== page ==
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Old 06-29-2011, 07:54 AM   #6
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jack how do i find out ? i have a 97 holiday rambler endeavor wds ? this is what i ran in my goodyears an bridgedstones was 110 so that is what i have here if you can advise plse do thanks !
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Old 06-29-2011, 09:15 AM   #7
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Dave....I'm with you...I thought tire pressure was like my car where you could consult the owners manual and go! However, after reading several of the excellent threads on this topic I have come to appreciate that truck/Motorhome tires require a little more work.

Anyway, it is my understanding that the first step is to have all four/six of your corner across weighed (full running weight....fuel, water,passengers, etc). Once you have your corner weights refer to the tire manufacturers load & pressure chart for the correct psi. While you could set psi's for each corner I think as long as your RV weight is pretty much balanced "side-to-side" you can set the fronts to correspond to your heaviest corner and the same for the rear (tag axles a bit more complicated) ****I think this is the correct procedure but if someone with more experience wants to add a correction or clarification I hope the will.

For Toyo tires the load/pressure chart is on the second last page of this site.... http:market.toyotires.com/file/breads.pdf

Cheers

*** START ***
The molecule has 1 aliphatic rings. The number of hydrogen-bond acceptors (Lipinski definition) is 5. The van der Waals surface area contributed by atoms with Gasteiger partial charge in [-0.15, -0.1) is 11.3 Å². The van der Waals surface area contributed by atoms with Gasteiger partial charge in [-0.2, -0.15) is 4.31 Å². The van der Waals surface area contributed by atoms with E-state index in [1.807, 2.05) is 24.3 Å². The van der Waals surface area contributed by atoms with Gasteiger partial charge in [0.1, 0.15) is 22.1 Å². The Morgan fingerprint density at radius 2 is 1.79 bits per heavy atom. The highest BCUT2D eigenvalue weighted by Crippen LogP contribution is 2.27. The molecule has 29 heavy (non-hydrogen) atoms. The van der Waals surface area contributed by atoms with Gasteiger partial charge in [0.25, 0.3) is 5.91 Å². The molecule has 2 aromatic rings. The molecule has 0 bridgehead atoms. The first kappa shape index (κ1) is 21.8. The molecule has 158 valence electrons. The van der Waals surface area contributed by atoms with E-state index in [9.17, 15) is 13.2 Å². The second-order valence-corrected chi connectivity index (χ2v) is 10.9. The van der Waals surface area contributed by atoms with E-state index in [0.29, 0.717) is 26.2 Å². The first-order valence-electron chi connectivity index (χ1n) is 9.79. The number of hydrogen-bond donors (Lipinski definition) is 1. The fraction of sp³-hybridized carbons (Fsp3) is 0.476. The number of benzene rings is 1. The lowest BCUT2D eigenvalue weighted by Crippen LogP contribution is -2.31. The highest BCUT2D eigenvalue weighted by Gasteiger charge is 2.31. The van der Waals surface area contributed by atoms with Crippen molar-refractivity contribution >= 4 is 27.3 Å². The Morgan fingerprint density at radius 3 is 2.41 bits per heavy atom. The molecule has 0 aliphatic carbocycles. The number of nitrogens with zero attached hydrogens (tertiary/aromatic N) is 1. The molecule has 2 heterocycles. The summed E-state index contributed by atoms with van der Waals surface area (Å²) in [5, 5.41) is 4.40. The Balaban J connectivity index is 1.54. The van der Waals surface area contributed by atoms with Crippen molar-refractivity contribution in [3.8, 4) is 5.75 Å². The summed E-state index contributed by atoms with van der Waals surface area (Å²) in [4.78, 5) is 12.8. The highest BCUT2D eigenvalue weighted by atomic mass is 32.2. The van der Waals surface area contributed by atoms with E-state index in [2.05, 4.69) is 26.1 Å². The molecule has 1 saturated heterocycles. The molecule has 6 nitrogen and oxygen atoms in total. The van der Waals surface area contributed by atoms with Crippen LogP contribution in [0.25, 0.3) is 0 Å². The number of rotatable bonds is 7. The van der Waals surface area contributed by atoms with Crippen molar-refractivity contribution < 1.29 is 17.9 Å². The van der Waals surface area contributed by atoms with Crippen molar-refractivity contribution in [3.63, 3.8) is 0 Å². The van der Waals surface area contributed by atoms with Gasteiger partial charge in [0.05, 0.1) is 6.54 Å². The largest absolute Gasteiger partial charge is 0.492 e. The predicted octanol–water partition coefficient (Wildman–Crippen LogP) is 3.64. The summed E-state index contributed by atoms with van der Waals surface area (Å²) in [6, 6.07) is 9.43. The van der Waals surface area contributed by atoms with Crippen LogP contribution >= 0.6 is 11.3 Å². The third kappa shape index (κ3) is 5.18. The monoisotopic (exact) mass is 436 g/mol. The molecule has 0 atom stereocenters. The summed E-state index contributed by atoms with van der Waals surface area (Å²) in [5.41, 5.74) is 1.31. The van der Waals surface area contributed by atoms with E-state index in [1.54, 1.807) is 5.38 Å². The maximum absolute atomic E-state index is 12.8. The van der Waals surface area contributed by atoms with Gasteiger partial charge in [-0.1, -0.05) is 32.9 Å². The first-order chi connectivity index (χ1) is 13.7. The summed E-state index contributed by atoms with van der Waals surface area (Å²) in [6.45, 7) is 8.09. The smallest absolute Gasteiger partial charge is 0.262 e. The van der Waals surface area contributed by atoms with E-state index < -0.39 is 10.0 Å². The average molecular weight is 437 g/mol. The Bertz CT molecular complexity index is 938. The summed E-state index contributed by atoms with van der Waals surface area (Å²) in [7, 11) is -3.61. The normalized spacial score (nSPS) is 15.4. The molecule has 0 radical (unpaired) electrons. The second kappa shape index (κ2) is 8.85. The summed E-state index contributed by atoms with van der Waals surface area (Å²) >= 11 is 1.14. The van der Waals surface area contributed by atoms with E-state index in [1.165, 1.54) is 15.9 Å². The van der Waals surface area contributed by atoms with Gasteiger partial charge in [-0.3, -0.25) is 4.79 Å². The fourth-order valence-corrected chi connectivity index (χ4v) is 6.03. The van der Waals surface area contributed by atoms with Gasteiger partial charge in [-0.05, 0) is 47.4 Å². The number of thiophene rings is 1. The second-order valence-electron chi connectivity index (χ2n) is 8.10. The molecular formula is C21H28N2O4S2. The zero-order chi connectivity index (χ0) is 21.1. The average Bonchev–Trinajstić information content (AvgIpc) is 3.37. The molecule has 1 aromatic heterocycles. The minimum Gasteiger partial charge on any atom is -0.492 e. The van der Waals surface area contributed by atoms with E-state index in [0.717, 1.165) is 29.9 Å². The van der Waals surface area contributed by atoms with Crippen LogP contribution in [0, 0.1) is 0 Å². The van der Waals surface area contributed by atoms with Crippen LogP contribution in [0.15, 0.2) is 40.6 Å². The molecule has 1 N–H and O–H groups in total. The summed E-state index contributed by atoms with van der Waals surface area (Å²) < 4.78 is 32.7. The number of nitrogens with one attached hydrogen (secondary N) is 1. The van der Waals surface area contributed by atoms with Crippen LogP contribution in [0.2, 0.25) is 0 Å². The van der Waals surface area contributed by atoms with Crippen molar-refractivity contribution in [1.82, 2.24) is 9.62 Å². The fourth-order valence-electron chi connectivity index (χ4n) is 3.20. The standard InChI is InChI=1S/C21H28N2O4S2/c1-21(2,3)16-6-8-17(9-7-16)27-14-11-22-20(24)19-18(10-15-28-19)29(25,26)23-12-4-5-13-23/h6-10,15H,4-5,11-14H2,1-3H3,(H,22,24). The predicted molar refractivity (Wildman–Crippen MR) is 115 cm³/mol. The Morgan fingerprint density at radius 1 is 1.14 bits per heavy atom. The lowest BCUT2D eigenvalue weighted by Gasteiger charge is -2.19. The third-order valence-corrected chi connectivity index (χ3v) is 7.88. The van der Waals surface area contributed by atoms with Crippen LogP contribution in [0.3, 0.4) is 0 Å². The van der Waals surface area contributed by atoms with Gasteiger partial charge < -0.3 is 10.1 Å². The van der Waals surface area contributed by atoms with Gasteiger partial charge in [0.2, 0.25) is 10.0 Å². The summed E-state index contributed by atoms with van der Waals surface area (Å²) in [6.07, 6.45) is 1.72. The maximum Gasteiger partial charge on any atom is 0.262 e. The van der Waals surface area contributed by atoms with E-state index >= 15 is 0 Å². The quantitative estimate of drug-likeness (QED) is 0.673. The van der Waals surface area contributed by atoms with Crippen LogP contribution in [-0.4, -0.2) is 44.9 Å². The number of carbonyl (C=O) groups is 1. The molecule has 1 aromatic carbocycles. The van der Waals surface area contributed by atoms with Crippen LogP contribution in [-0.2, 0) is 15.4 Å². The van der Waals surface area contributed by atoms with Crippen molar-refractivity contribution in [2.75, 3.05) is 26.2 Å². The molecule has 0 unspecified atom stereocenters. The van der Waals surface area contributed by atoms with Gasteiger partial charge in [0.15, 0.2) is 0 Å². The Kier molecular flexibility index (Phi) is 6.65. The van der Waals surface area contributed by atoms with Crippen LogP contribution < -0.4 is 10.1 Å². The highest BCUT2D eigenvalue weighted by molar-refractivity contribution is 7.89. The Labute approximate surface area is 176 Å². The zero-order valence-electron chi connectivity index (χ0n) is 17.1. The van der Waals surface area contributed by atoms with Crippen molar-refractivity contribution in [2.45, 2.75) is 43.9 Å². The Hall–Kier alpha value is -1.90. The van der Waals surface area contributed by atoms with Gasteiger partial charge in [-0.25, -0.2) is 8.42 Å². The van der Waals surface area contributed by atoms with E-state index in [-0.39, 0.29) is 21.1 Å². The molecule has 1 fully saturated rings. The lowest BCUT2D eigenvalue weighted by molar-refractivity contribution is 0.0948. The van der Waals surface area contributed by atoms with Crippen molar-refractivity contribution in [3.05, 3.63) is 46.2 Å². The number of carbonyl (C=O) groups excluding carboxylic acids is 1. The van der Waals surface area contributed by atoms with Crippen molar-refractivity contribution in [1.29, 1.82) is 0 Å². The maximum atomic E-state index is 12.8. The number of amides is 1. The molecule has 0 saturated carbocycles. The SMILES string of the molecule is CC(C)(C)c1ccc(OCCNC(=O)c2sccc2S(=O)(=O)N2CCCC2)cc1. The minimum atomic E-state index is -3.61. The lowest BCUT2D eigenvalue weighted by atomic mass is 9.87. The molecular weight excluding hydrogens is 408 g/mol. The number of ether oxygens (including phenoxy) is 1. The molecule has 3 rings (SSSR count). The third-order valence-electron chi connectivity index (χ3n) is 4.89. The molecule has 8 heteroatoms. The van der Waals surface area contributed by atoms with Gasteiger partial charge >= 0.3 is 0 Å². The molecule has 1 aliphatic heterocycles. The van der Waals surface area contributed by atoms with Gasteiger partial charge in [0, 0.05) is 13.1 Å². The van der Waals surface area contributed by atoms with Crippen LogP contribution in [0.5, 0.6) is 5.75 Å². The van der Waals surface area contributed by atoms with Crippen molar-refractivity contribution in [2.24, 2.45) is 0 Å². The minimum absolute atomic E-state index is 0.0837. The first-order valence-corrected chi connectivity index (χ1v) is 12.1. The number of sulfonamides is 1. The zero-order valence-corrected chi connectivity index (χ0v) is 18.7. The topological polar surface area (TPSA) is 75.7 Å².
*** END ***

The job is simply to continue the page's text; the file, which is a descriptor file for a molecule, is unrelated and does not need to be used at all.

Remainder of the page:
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Old 06-29-2011, 09:38 AM   #8
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Quote:
Originally Posted by Jack1234
Dave....I'm with you...I thought tire pressure was like my car where you could consult the owners manual and go! However, after reading several of the excellent threads on this topic I have come to appreciate that truck/Motorhome tires require a little more work.

Anyway, it is my understanding that the first step is to have all four/six of your corner across weighed (full running weight....fuel, water,passengers, etc). Once you have your corner weights refer to the tire manufacturers load & pressure chart for the correct psi. While you could set psi's for each corner I think as long as your RV weight is pretty much balanced "side-to-side" you can set the fronts to correspond to your heaviest corner and the same for the rear (tag axles a bit more complicated) ****I think this is the correct procedure but if someone with more experience wants to add a correction or clarification I hope the will.

For Toyo tires the load/pressure chart is on the second last page of this site.... http:market.toyotires.com/file/breads.pdf

Cheers
The door sticker pressures are assuming you are at your max CGVWR. In most cases a four corner weigh will reveal that your fully loaded RV is quite a bit under CGVWR. In that case, consult the tire manufactuers table and set your pressures for the weight on each axle. Always run equal pressures on all tires on a given axle. Set both sides to the higher pressure. I always add +5 psi for safety.
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Old 06-29-2011, 10:57 AM   #9
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Jack1234, you said your coach handles good and rides smooth, 100 psi all around might be a little high on the rear, but if it your coach likes it leave it alone. Check your tire pressure often (when the tires are cold) and roll on. 5-10 lbs is not going to hurt your tires one way or another when you are talking between 90-100 psi when in doubt it's always better to be on the high side.
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Old 06-29-2011, 04:41 PM   #10
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Bruce...thanks for the feedback....I will probably drop the rear tires back to 95psi and if the Coach continues to ride well I'll leave it.